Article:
In this model, access, not ownership, is a key. The goal is to provide access to services the customer needs without ownership of the services provided, but the ownership of platform. Consider for instance, that you need a car for a particular business job. There are two ways of going about it: buy it from a car dealer (taking into consideration the tedious processes involved – insurance, registration, taxation maintenance and parking), or you can rent one and only pay for the time you use it and insurance.
From the data collected from a recent study, the average American drives for about 46 minutes daily. The implication here is that the vehicle is used for less than 5% of the day. This is very inefficient, particularly if you went with ownership. The on-demand model operates on the large scale. Having numerous cars to rent out to the residents of a city might prove to be much more efficient than each resident owning their own car.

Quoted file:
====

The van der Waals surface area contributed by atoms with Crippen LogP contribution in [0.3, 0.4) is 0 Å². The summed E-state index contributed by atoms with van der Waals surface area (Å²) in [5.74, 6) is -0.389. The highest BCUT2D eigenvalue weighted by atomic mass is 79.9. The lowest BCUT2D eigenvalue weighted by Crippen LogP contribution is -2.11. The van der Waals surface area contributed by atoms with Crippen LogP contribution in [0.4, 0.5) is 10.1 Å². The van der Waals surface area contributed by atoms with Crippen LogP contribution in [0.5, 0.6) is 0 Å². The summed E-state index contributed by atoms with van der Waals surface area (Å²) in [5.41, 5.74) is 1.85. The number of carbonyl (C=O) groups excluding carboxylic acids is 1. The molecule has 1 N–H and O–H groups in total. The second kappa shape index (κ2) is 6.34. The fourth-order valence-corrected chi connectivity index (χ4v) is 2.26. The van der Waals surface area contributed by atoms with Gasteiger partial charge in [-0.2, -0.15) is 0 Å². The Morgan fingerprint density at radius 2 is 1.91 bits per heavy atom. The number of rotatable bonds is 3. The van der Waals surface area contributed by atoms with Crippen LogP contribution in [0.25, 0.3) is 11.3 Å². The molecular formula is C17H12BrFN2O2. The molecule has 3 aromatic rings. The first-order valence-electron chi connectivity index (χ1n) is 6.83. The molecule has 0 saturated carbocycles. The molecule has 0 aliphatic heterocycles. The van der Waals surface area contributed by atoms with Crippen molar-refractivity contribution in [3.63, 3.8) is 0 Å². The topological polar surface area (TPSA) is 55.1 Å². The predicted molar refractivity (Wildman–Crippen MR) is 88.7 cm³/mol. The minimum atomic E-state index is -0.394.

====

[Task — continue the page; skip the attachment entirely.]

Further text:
Turo – On-Demand Economy – Business Model
The great example, Turo, the platform where people can rent the car for the next trip from a private party. The benefits are that the prices are cheaper than regular car rental, moreover, there are a huge variety of cheap and luxury cars that are not available from other rental companies.
Turo solves multiple issues:
- Allows their users to rent cars at cheaper prices.
- Flexibility – the car can be delivered to any city location based on agreement.
- Allows to make money for the users who have an extra car.